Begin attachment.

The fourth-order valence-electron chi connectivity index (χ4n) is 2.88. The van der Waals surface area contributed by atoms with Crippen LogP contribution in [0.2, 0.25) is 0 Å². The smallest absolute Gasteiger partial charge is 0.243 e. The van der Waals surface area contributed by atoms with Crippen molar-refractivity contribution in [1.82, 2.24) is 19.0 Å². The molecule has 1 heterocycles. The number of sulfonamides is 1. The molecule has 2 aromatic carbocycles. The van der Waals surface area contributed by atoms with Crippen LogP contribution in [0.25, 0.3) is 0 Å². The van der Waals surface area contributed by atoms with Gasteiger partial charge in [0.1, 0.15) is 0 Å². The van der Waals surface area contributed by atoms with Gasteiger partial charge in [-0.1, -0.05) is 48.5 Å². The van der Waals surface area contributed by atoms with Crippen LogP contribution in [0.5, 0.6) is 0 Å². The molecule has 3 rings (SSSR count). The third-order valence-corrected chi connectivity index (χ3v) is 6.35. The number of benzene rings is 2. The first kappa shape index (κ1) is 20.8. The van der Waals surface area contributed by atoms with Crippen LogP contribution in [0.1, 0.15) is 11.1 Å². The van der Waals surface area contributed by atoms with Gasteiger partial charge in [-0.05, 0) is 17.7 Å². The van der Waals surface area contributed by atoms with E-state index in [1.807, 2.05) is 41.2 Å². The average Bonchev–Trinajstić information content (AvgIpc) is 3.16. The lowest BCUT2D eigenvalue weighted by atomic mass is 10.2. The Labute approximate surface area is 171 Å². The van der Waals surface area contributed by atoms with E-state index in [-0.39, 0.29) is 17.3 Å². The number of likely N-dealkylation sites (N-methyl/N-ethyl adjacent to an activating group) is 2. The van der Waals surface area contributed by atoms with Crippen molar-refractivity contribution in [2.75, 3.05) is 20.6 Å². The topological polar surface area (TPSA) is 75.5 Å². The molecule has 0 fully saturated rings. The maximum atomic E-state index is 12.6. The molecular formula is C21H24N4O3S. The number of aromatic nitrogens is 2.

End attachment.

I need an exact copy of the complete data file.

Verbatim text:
The fourth-order valence-electron chi connectivity index (χ4n) is 2.88. The van der Waals surface area contributed by atoms with Crippen LogP contribution in [0.2, 0.25) is 0 Å². The smallest absolute Gasteiger partial charge is 0.243 e. The van der Waals surface area contributed by atoms with Crippen molar-refractivity contribution in [1.82, 2.24) is 19.0 Å². The molecule has 1 heterocycles. The number of sulfonamides is 1. The molecule has 2 aromatic carbocycles. The van der Waals surface area contributed by atoms with Crippen LogP contribution in [0.25, 0.3) is 0 Å². The van der Waals surface area contributed by atoms with Gasteiger partial charge in [0.1, 0.15) is 0 Å². The van der Waals surface area contributed by atoms with Gasteiger partial charge in [-0.1, -0.05) is 48.5 Å². The van der Waals surface area contributed by atoms with Crippen LogP contribution in [0.5, 0.6) is 0 Å². The molecule has 3 rings (SSSR count). The third-order valence-corrected chi connectivity index (χ3v) is 6.35. The number of benzene rings is 2. The first kappa shape index (κ1) is 20.8. The van der Waals surface area contributed by atoms with Crippen LogP contribution in [0.1, 0.15) is 11.1 Å². The van der Waals surface area contributed by atoms with Gasteiger partial charge in [-0.05, 0) is 17.7 Å². The van der Waals surface area contributed by atoms with E-state index in [1.807, 2.05) is 41.2 Å². The average Bonchev–Trinajstić information content (AvgIpc) is 3.16. The lowest BCUT2D eigenvalue weighted by atomic mass is 10.2. The Labute approximate surface area is 171 Å². The van der Waals surface area contributed by atoms with E-state index in [-0.39, 0.29) is 17.3 Å². The number of likely N-dealkylation sites (N-methyl/N-ethyl adjacent to an activating group) is 2. The van der Waals surface area contributed by atoms with Crippen molar-refractivity contribution in [2.75, 3.05) is 20.6 Å². The topological polar surface area (TPSA) is 75.5 Å². The molecule has 0 fully saturated rings. The maximum atomic E-state index is 12.6. The molecular formula is C21H24N4O3S. The number of aromatic nitrogens is 2.